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Central fish market to move to Peliyagoda

A state-of-the-art Central Fish Market Complex is to be built in Peliyagoda, bordering Colombo, at a cost of $10 million, complying to international standards which will allow fish purchased, to be exported.

"The entire fish trade will be revolutionised. Traders will have to wear head gear and clean clothing and no dumping of fish on the floor will be allowed," A. Hettiarachchi, Director General for Development of the Ministry of Fisheries and Aquatic Resources said.

Banks will be housed in the building to finance trade, cold storage rooms and an outlet for freely available ice will be part of the scheme. Fish will have to be kept stored in ice. A restaurant in the complex will be an added feature.

Facilities will be available for trading in dry fish as well. Tanks for storing live ornamental fish is also part of the scheme.

At present, fish for export had to be purchased at sites approved for landing fish, complying to European Union standard specifications, which is limited to a few fisheries harbours. he tender for construction is expected to be floated in January 2007.

The complex will have the capacity to handle 1,000 tonnes of fish per day, in contrast to 250 tonnes per day, traded currently at the St. John's Fish Market, Colombo 11.

The Urban Development Authority has agreed to release 10 perches of land which borders the A3 Colombo-Puttalam Highway. There will also be access to A1, Colombo-Kandy Highway through Dutugemunu Road, Peliyagoda. The new complex will also have spacious parking space for fish- haulage vehicles and for customers.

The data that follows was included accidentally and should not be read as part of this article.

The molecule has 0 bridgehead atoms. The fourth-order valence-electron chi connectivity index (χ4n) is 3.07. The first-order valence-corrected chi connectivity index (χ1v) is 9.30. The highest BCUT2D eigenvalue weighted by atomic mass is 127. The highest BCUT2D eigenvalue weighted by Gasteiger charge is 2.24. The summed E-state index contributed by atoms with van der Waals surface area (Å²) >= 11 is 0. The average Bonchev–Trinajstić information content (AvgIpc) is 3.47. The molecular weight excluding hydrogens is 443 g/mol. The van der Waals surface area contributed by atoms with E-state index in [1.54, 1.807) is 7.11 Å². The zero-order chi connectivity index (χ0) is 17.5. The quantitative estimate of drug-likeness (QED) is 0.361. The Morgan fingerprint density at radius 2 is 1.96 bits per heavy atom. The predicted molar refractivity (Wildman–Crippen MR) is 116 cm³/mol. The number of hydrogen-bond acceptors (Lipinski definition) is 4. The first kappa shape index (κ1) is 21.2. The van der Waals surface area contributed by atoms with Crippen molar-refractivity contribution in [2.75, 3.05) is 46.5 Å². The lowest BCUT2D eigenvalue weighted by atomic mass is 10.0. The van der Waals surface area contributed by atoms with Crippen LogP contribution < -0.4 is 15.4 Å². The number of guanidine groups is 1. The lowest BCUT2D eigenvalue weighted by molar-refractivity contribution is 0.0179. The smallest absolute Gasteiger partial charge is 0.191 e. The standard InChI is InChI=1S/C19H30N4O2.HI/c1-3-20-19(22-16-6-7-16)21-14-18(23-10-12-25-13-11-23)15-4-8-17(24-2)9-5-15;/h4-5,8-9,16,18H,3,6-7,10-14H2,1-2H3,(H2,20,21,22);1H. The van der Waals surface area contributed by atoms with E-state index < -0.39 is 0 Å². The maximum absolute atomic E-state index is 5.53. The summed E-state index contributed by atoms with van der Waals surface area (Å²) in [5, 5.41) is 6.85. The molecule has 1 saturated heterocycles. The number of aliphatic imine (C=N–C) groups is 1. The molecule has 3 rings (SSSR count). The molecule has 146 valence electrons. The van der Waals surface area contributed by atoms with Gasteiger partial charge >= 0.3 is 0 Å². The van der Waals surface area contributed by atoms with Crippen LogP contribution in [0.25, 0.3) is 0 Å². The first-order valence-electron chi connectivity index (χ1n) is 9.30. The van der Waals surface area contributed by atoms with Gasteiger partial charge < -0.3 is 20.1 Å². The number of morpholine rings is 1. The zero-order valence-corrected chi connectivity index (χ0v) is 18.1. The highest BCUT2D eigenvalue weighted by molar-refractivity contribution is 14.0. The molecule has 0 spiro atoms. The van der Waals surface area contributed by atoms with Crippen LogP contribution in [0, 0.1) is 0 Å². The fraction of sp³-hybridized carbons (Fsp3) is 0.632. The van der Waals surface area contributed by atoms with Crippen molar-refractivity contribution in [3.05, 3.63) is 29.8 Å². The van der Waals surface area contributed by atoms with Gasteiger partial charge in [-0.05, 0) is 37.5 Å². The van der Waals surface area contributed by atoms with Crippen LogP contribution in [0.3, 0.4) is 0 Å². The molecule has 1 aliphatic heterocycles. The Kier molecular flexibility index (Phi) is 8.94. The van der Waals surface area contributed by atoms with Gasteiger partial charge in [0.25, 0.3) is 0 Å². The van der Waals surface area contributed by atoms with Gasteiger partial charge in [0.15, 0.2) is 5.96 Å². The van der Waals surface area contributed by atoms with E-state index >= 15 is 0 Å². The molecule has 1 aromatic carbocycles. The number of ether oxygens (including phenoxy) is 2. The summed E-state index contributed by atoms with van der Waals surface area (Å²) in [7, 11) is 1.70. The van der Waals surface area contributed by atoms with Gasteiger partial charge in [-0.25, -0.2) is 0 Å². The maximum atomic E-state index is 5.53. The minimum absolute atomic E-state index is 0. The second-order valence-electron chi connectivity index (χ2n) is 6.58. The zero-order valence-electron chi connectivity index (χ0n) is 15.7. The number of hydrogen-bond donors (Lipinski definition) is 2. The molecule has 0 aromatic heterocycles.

The Fisheries Ministry has requested the Asian Development Bank to provide part of the funds, Hettiarachchi said.

The St. John's Fish Market is well over 100 years old. The present building was refurbished and opened in 1983. The building is congested with hardly any room for expansion.

The floor is not designed for trolleys fitted with razor wheels that carry heavy loads, but traders continue to use such trolleys regardless. The floors get damaged leaving massive holes which do not allow water to flow out, leaving the complex exposed to contamination.

The fish coming from it could be considered unsafe for human consumption, Hettiarachchi said. The water provided to the fish market is insufficient for current needs, toilets remain messy and the drainage system is out of order.


Gamin Gamata - Presidential Community & Welfare Service

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